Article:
Pawmeal serves customised fresh food diets for picky pets and busy pet parents. We are committed to create healthier fresh pet food and make feeding convenient and gratifying for pet owners in Singapore. Our love for our pets and foster furkids – Rachel the Jack Russell, Skippy the cat and Kimchi/Belle/Shira the Mongrels – brought the 3 of us pet lovers together, with the commitment to bring better health and nutrition to pets.
We sprang into action when Rachel was diagnosed with cancer in 2017. In the same year, more than 5 of our fellow dog parents told us that their dogs were struck with terminal diseases. We decided to read up and consult experts in pet nutrition, and discovered that fresh food diets can extend a pet’s lifespan by up to 32 months (Lippert, 2003) and decrease the risk of cancer by up to 90% (Purdue University, 2005)! It turns out that diet is the key factor on a pet’s health, and we want to do something about it.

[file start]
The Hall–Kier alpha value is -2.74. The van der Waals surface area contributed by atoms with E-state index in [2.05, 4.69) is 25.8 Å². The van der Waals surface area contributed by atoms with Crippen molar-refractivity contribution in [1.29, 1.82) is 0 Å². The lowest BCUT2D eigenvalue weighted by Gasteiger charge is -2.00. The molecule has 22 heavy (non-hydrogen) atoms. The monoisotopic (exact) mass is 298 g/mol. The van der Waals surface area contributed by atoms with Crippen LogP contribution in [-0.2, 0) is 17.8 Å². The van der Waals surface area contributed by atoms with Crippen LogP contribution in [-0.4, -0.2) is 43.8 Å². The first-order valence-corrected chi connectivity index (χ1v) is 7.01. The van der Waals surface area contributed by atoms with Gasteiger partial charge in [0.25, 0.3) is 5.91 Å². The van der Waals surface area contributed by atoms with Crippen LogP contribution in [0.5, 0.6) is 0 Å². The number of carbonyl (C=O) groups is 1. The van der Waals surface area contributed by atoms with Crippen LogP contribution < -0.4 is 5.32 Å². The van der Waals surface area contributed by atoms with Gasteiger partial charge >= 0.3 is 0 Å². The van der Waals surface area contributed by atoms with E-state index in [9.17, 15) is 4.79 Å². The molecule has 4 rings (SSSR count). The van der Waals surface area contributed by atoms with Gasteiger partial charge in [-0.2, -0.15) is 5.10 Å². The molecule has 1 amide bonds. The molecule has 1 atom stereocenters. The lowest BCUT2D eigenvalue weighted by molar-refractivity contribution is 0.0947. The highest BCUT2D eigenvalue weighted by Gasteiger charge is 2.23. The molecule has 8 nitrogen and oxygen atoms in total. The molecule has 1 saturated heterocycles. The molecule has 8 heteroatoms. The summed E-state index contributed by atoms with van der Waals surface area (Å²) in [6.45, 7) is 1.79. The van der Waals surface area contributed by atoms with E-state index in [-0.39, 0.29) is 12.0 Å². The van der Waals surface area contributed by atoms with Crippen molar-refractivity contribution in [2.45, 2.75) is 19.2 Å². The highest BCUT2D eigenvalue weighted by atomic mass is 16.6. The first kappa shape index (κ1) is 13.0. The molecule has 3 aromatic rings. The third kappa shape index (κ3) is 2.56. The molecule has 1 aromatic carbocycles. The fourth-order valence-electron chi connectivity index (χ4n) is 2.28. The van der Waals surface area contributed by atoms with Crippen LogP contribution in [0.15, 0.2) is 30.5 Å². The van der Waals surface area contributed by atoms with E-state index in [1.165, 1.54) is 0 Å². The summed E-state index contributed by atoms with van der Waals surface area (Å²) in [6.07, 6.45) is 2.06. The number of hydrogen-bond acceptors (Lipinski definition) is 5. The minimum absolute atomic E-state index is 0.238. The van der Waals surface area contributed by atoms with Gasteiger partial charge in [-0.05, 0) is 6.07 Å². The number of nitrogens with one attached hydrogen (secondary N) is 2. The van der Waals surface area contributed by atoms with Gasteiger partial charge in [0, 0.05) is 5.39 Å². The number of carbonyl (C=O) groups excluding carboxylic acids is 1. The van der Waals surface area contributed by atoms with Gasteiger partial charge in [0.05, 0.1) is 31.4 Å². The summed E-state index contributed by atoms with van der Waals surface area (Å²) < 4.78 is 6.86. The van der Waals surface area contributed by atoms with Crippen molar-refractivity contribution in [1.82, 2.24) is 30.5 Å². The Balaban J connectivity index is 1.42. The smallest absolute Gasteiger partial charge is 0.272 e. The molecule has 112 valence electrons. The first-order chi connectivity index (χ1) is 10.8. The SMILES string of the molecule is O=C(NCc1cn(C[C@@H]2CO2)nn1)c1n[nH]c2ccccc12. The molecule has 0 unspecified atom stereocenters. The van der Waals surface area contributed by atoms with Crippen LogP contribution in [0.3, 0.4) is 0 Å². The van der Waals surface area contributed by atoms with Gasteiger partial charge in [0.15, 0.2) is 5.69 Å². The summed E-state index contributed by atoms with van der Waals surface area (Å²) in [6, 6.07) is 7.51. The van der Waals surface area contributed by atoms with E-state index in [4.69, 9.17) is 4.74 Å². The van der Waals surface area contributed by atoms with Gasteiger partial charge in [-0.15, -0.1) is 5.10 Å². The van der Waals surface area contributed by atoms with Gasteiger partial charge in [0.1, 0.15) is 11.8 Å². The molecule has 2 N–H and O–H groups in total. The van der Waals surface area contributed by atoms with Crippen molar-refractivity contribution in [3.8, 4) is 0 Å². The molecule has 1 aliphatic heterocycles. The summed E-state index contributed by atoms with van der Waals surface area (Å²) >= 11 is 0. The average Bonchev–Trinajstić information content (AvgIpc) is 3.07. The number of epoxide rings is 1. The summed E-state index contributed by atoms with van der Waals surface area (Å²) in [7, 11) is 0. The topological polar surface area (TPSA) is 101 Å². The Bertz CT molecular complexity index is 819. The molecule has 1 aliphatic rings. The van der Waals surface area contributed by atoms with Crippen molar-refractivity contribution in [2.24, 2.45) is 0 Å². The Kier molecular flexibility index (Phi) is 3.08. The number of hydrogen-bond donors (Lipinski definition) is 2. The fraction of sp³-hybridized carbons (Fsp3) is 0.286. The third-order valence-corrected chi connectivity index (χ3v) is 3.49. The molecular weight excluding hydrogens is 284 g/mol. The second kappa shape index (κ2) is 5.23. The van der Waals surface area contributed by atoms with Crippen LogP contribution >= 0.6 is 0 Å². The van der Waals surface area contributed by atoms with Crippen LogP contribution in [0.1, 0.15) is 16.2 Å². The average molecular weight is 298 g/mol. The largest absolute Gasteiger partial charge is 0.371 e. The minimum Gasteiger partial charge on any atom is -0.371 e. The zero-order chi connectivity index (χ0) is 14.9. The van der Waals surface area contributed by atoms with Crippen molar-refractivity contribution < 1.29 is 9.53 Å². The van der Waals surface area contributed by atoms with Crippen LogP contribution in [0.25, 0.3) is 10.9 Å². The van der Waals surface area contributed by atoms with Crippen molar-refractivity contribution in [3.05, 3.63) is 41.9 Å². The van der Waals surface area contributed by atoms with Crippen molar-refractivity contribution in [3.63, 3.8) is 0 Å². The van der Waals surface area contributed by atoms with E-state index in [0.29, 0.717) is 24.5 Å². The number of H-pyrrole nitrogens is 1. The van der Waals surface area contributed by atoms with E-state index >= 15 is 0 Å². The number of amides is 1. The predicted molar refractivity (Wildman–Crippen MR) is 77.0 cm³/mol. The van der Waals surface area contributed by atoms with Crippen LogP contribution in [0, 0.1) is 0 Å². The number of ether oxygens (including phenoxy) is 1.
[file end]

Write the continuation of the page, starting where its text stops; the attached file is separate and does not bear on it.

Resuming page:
With a pet food nutrition specialist in the team, we began formulating diets to address allergy needs, picky eating behaviours and weight management issues of dogs. Most importantly, with the ultimate intention to reduce pet cancer risks. All our food are made of fresh,restaurant-grade natural ingredients that are safe for human consumption and customised into 1 pack per day for every pet’s daily caloric needs. With 9 different recipes, every month will be a different menu for your pet, so they get the variety of nutrients and stay excited, too.
We also aspire to make our fresh food creations and other pet care products accessible for all the shelter animals in Singapore. With every support from you, we will be able to make steps towards achieving our goal of providing real, fresh food for the shelter dogs and cats on a regular basis.
Find out more about our customised fresh food diets at www.pawmeal.com.
Explore our other exclusive natural pet care products, ranging from pet supplements to plant-based aromatic shampoos at www.pawknot.com.
Essay for the Prince Laurent Foundation Price by Dr. Gerard Lippert, 2003
Research on effects of fresh food on a kibble diet by Purdue University, 2005